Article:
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Clay Aiken, parents join lawmakers to push anti-bullying bills

‘American Idol’ singer tells Capitol Hill briefing he suffered taunting

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Clay Aiken on the Hill last week. (Blade photo by Michael Key)

“American Idol” singer Clay Aiken and two mothers whose sons committed suicide because of anti-gay bullying at their schools appeared at a Capitol Hill briefing Thursday to urge Congress to pass two bills that would require schools to address bullying and harassment targeting LGBT students.

The Gay, Lesbian and Straight Education Network (GLSEN) organized the briefing as a means of drawing public attention to the two pending bills, the Safe Schools Improvement Act and the Student Non-Discrimination Act.

“Like many kids now in middle schools and high schools, I was bullied,” said Aiken, who came out as gay in 2008 after winning the runner up title of best singer on the widely viewed television show “American Idol.”

“I was picked on, I was called gay, I was called fag, I was called sissy, you name it,” he said. “Fortunately, I was able to overcome it and live through it because of a number of friends who were supportive of me.”

Aiken and Louis Van Amstel, host of the television show “Dancing with the Stars,” joined parents Sirdeaner Walker of Massachusetts and Tammy Aaberg of Minnesota in making an impassioned plea for lawmakers to pass the two bills. Sirdeaner and Aaberg’s sons took their own lives earlier this year due to anti-gay bullying.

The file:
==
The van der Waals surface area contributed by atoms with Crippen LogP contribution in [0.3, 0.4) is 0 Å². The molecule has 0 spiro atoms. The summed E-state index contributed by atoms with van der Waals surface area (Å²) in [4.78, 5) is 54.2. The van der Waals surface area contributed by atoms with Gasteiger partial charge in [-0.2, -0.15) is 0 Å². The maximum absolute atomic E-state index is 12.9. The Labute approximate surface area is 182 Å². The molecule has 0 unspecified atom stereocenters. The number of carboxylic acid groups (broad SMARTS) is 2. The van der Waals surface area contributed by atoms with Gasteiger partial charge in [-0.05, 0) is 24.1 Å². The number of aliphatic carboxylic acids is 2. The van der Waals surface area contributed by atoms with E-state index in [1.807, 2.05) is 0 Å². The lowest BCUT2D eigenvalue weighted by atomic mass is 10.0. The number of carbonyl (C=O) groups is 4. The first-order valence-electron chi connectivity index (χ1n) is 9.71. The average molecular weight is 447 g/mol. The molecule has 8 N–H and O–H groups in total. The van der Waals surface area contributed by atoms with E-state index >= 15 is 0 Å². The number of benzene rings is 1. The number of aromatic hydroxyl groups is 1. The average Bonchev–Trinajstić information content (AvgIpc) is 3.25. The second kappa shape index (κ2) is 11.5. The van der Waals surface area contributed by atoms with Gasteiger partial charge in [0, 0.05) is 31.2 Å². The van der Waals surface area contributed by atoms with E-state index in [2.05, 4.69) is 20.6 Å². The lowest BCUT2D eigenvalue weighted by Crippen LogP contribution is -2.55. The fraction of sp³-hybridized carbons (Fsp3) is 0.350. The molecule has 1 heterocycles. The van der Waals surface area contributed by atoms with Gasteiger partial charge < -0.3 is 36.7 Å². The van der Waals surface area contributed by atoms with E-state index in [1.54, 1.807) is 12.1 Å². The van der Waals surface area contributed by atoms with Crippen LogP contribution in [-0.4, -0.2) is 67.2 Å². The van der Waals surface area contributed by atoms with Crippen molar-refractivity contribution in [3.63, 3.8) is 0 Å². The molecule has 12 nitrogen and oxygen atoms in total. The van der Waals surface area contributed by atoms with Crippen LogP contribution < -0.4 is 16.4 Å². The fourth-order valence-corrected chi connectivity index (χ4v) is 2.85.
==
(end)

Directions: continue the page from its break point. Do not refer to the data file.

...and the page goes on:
“Over the past few months I have heard so many stories about other youth who were suffering,” said Walker, who lost her 11-year-old son Carl Joseph Walker, who hanged himself in his bedroom with an electrical cord.

“Too many of our children are being tormented in schools – and not enough of our adults are doing the right thing and teaching respect for all. Enough is enough,” she said.

Sen. Bob Casey (D-Pa.) and Rep. Linda Sanchez (D-Calif.), who introduced the Safe Schools Improvement Act, and Sen. Al Franken (D-Minn.) and Rep. Jared Polis (D-Colo.), who introduced the Student Non-Discrimination Act, also spoke at the briefing, calling on their colleagues to support the legislation.

“No student should have to dread going to school because they fear being bullied,” Franken told those gathered for the event, held in a committee hearing room at the Rayburn House Office Building. “We must address bullying and harassment in schools in the next Congress.”

Polis, who is gay, said school bullying affects students living in both Republican and Democratic leaning states, saying he would work with his colleagues on both sides of the political isle to push for passage of the legislation.

“Every student has the right to an education free from bullying, harassment and violence, and we are here today to show that Congress is ready to take a stand against bullying in our schools,” he said.

Franken and Casey cited recent cases of suicides due to anti-gay bullying in their home states. They pointed to what they called a courageous decision by Walker and Aaberg to speak at Thursday’s briefing to tell the stories of the loss of their own teenage sons as a means of drawing support for the legislation.

“Recent stories of the tragic effects of bullying in Pennsylvania and throughout the country are evidence of the urgent need to address this issue in our schools,” Casey said. “We owe it to our children to do whatever we can to ensure their pleas for help do not go unheard.”